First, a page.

Keeping Manuka Honey Real
In the hills of New Zealand, they call it liquid gold – a honey so prized that it can fetch up to £100 a jar in Britain. Made from the nectar of bees that forage upon a scraggly native tree, manuka is a heavy, deep brown honey said to have healing properties. But stung by a recent announcement that Britain’s biggest health food retailer is to start testing jars amid a flood of fakes, New Zealand’s beekeepers are scrambling to rescue manuka’s reputation.
Deborah Keil, speaking from her 405-hectare farm in the lower North Island, welcomed the testing.
“That’s fantastic. It will give the consumer more confidence,” Kiel said.
She, like the New Zealand government, suspects that honey not even derived from New Zealand is being falsely labelled manuka and finding its way on to shop shelves in Europe. It is a scenario that might explain how an estimated 10,000 tonnes of supposed manuka honey is sold around the world each year, yet New Zealand produces only 1700 tonnes of the real thing.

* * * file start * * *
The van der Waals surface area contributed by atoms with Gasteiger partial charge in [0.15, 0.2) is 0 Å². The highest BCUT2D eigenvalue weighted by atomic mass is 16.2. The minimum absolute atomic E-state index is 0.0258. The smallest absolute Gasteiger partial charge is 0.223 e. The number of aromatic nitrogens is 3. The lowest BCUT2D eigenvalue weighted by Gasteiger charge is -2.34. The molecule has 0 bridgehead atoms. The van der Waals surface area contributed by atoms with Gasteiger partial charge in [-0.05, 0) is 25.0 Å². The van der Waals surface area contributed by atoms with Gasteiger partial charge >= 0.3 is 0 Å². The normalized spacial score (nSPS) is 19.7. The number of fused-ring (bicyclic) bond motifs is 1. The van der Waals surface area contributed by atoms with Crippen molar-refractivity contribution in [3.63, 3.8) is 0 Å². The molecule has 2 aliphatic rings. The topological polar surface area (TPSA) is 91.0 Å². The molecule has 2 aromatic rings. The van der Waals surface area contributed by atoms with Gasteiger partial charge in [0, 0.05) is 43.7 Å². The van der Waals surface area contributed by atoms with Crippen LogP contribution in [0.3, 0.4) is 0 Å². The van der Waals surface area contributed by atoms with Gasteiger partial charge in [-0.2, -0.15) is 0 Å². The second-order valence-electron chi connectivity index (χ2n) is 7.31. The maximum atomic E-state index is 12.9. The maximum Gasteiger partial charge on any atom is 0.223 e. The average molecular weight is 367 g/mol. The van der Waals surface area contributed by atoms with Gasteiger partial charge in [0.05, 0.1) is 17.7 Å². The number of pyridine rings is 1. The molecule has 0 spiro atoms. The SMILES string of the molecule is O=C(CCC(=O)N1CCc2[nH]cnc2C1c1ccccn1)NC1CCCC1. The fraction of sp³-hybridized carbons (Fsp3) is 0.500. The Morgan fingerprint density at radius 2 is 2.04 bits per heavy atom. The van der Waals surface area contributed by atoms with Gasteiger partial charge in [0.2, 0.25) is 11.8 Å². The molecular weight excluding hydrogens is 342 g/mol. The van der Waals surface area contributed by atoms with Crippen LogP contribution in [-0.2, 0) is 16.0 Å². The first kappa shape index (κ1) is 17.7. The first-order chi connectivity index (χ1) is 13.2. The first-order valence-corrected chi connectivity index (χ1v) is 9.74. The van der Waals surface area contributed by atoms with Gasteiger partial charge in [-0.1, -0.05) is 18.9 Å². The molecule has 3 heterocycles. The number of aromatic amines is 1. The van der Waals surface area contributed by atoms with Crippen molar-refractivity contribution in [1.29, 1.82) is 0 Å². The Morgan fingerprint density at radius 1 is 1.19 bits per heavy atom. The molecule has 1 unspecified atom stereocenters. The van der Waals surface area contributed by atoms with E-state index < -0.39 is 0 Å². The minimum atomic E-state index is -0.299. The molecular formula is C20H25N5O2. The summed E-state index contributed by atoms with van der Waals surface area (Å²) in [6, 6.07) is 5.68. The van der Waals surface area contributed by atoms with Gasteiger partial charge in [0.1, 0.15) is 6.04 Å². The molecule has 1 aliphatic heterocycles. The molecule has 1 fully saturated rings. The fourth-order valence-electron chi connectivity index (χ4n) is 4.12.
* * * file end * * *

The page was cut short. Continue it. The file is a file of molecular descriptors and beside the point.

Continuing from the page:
The fakes have led to strict rules, introduced by the New Zealand government, that now require all exported honey labelled as manuka to be tested to show that it meets the variety’s unique scientific definition.
Keil, who is a self-taught beekeeper, keeps 700 hives in remote hill country north of Wellington. Her property is covered in manuka trees and adjoins the ancient native forests of one of the country’s largest bird reserves – a canopy free of pesticides and ideal for bees.
The 45-year-old science graduate is in the throes of building her own honey processing and packaging plant for her Mountain Gold Manuka honey.
“My advice to British consumers is buy only honey that has been labelled in New Zealand – that which has been packaged in New Zealand,” she said.
Original article by Bernard Lagan, The Times, August 4, 2018.